In 2010 TimeLine’s literary manager, Ben Thiem, encouraged me and my fellow Company Members to read Larry Kramer’s The Normal Heart. Embarrassingly, initially I made the mistake of assuming that it was a dated play. And then I read it, for the first time.
Like my colleagues, I was completely knocked out, and not just by its political vibrancy and call to action. Larry Kramer crafted one of the great historical dramas of the 20th Century, brimming with heart, courage and humor, and aimed a piercing lens at an era that too many mistakenly think of today as dated. It not only retains its potency since its premiere in 1985, but it’s evolved with age into a searing reminder of how history takes shape before our eyes due to the actions—or inactions—of people like you and me.
TimeLine’s mission is not just about looking backward into history. It’s ultimately about how we look forward.
The Normal Heart takes us back to a time when a fast-spreading plague had no name. It was first referred to as a “rare cancer found in homosexuals,” then “gay-related immunodeficiency syndrome” (GRID). The Centers for Disease Control and Prevention named it “acquired immunodeficiency syndrome” (AIDS) in 1982—a full five years before President Ronald Reagan would ever utter the name in a speech.
During that time scores of deaths were attributed to the disease and fear-inducing rumors spread rampantly about how people could acquire it —from drinking fountains, toilet seats, or, in the case of hemophiliac AIDS patient Ryan White, from just sitting beside him in class. That particular myth initially barred White’s entry to his school in Kokomo, Ind., and elicited a bullet shot into his family’s home.
What Kramer’s play reminds us in 2013 is that while the play’s setting during the 1980s era of misinformation may feel distant in some respects, we mustn’t forget the genesis of the AIDS epidemic and what exacerbated its escalation. In a 2006 interview the playwright said: “A very strange thing has happened in the post-AIDS generation. I don’t know what to call them; it’s not really post-AIDS, but let’s call them healthier, younger ones … They don’t want to know the history; they don’t want to acknowledge that the people who died were even part of their history … These people died so that you could live.”
TimeLine’s mission is not just about looking backward into history. It’s ultimately about how we look forward. It’s about igniting dialogue about how the past informs the present. During our Company’s 2010 discussion about The Normal Heart, it was immediately clear that this was a TimeLine story, urgent to tell even in the midst of an encouraging new era of civil rights advances.
But our ability to do The Normal Heart right away was put on hold by the emergence of a star-studded reading of the play in New York, followed by a highly acclaimed Broadway production—which received the Tony Award for Best Revival of a Play—and rumors of a national tour that ultimately never materialized in Chicago. So here we are, after patiently waiting, bringing you a Chicago revival of Kramer’s play.
Since TimeLine first became interested in producing this play in 2010, there has been much progress for LGBT rights in the United States. But there are still a disturbing number of stories of intolerance, discrimination, fear, shame and death—both in our country and beyond.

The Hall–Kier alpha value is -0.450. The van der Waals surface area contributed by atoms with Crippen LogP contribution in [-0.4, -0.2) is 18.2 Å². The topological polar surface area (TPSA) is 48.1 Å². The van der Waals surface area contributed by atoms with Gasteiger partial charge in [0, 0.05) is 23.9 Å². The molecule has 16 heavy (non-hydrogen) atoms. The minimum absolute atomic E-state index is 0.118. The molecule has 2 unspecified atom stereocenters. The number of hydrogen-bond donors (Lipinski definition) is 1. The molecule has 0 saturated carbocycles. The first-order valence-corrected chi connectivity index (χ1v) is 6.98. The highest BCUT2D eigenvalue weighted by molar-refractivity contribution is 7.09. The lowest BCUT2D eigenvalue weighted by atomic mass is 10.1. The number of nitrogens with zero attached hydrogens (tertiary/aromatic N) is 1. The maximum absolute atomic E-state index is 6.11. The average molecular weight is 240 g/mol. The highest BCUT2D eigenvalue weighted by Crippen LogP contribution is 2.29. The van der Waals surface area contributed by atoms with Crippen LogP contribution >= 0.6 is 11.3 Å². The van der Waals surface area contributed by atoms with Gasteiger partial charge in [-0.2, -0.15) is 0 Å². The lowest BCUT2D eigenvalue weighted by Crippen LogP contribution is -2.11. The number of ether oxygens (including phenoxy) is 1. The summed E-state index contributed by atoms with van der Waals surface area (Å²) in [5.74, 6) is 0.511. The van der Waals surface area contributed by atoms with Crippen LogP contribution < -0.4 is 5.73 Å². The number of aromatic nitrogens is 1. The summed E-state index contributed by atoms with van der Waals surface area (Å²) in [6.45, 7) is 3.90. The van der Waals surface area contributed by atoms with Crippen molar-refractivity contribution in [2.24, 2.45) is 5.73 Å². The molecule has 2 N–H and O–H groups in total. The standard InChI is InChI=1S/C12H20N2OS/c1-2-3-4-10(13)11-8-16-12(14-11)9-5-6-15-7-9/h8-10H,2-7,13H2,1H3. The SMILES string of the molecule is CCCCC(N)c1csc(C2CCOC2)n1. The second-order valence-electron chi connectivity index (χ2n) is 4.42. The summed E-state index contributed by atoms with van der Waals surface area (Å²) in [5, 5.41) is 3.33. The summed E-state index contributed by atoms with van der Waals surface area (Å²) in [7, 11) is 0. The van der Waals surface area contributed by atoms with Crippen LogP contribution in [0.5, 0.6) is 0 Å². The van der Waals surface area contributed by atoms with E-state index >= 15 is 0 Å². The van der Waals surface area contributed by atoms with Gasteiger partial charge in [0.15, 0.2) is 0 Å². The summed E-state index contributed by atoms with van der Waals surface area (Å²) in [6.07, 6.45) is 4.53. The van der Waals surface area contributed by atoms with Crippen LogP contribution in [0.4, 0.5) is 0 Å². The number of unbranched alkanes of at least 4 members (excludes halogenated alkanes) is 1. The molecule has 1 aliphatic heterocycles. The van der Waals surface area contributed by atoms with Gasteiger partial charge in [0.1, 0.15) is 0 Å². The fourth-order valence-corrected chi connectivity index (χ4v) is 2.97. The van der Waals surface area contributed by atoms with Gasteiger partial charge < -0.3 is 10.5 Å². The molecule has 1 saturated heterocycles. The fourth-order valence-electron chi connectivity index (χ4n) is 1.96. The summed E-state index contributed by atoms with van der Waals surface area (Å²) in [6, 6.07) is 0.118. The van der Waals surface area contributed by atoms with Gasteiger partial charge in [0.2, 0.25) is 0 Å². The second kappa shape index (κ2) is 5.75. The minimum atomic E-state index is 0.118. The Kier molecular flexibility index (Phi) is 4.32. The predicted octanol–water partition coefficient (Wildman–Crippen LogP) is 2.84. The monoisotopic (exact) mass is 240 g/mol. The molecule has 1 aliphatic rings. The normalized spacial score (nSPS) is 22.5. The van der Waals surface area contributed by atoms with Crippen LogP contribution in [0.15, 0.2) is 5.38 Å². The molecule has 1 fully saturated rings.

And despite medical advances, we are far from being a post-AIDS generation. According to the U.S. Centers for Disease Control and Prevention, as of October 13 there are approximately 1.1 million people living with HIV/AIDS in the United States, and almost one-fifth them are unaware that they have it. Since the start of the epidemic, 1.7 million Americans have been infected with HIV and more than 650,000 have died of AIDS.
That’s just our country.
Worldwide, there were about 2.5 million new cases of HIV in 2011, and about 34.2 million people are living with HIV around the world. In 2010, there were about 1.8 million AIDS deaths. Nearly 30 million people with AIDS have died since the epidemic began.
These are numbers you may have seen countless times, perhaps with numbing effect. Yet strings of facts and figures—breathtakingly large as they may be—often don’t pack the same punch as when the disease’s carnage is felt more personally through a human face. And that is what Larry Kramer boldly and unapologetically did in 1985 with The Normal Heart. He put a face on not just the devastation, but also on the fight. And the face he put on it was his own, embodied in the play’s chief antagonist Ned Weeks.
We mustn’t forget the genesis of the AIDS epidemic and what exacerbated its escalation.
Kramer has never shied from a fight or debate, nor sugar-coated any blistering criticism—whether it was about others in the gay community or those outside it. He calls it like he sees it, and for decades his crusade has been a relentless indictment of silence, inaction and being closeted. Even during the heralded Broadway run of the play in 2011—26 years after his play’s argument began—Kramer was often a fixture on the sidewalk outside the theatre, handing out flyers as the audience came out, passionately urging them to learn more and do more.
We don’t have the benefit of his presence on the Belmont Avenue sidewalk outside Stage 773 each night, but we hope you’ll still experience his urging through this play.
I am incredibly proud to welcome an astonishing team of artists to this production, led on stage by one of Chicago’s finest provocateurs, David Cromer, embodying Kramer’s impassioned agitator, Ned Weeks. And at the helm, we have another of our city’s finest provocateurs, TimeLine’s Associate Artistic Director Nick Bowling, once again infusing new electricity into a play from the past that is about how we get to tomorrow.